WORDS: EMILY SHAW IMAGES: SHUTTERSTOCK & GOOGLE
Never has there been a time when a great book or a captivating movie has been more important.
If you want a binge-worthy series… If you have Netflix and you’re a fan of the real-life bizarre, Tiger King is probably the strangest true-life documentary series to ever have been produced. A roadside zoo of exotic animals is run by a despotic, often half-naked, gun-toting American whom, among many, many other startling things, blows up mannequins, practices polygamy and plots to kill an animal rights activist. Mind-bendingly, that’s only the beginning of this shocking, often unbelievable tale. A caution to sensitive viewers – especially animal lovers.
If the above is a bit too much for you to stomach, a great British crime series is now available on Acorn, the streaming service you can sign up for on your smart TV or laptop. Above Suspicion is an excellent programme, well shot and acted and most importantly, pacey. The storyline follows young Detective Constable Travis and her first few cases in gritty England. Again, very graphic images and content, so give it a miss if you know this is not your genre.
Real-life circus and gory Brits leaving you a little uncomfortable? If it’s light, charming and funny you’re after, look no further than Atypical. A drama-comedy about a teen with Asperger’s and his refreshingly realistic family dynamic, Atypical is fresh, fun and strangely compelling. Find season 1 and 2 on Netflix.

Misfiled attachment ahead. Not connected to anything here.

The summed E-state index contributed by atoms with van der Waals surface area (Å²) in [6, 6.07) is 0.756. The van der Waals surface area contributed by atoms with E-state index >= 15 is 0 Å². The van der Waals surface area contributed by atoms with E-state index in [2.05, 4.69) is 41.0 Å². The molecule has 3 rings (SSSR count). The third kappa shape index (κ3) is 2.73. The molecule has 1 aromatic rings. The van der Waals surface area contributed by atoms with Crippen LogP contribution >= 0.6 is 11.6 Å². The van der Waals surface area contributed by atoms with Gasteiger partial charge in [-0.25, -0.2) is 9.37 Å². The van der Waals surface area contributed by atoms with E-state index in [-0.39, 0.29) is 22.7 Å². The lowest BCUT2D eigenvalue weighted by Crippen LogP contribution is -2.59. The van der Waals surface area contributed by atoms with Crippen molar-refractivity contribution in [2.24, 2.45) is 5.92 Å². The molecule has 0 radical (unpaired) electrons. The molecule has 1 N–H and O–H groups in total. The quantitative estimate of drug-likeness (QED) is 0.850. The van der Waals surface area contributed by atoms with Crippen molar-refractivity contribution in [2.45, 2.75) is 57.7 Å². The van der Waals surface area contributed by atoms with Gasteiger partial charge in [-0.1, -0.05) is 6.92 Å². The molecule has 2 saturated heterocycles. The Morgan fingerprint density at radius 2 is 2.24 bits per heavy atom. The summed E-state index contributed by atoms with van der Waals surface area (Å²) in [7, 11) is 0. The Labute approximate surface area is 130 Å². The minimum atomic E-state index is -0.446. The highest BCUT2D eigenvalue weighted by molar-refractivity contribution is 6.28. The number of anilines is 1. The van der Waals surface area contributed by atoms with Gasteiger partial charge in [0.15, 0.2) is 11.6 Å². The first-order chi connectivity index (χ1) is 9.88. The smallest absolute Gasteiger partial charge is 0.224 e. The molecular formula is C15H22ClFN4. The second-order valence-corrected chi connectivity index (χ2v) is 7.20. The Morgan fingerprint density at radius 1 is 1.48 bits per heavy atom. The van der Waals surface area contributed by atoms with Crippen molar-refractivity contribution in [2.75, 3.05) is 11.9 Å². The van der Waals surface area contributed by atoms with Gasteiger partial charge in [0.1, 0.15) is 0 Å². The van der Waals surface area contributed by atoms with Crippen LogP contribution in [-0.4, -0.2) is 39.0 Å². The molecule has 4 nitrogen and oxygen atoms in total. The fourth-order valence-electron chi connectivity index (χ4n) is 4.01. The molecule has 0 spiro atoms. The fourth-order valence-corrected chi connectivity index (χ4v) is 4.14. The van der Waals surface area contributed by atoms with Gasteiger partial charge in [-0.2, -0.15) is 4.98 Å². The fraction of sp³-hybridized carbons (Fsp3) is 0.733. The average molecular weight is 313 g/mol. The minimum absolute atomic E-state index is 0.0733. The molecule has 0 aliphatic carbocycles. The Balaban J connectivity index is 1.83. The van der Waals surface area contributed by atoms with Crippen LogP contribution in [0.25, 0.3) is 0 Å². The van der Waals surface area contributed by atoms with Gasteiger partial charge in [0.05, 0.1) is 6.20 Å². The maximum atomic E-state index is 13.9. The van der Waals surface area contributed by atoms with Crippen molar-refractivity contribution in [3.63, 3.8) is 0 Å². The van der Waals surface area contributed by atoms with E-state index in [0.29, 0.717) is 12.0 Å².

If you want a page-turner for chilly evenings… When the remote is commandeered by the rest of the family, it’s time to retire to your bed with a cup of tea and an excellent read. With the impending chilly weather and seasonal turn, a thriller is just the ticket to while away an hour or two beneath the blankets. South African born author Alex van Tonder’s latest offering, A Walk at Midnight is chilling – and not for skop, skiet en donder reasons. Delicately written, the novel covers various toxic elements we face in this decade – from negligent parenting, to sexual assault, identity crisis and the ever-present internet. The book probes at the idea of being “acceptable” and the ongoing war women find themselves in – the war for presence and value in a man’s world as well as the war they face with themselves.
Lisa Jewell’s The House We Grew Up In is a gift for quarantine. As the name suggests, much of the story centres around four children and their familial home and carefully peels away the layers of a very complicated family dynamic. Excellent craft and addictive plot developments will keep you engrossed until the wee hours. And in the morning, might well fuel your desire to declutter your house…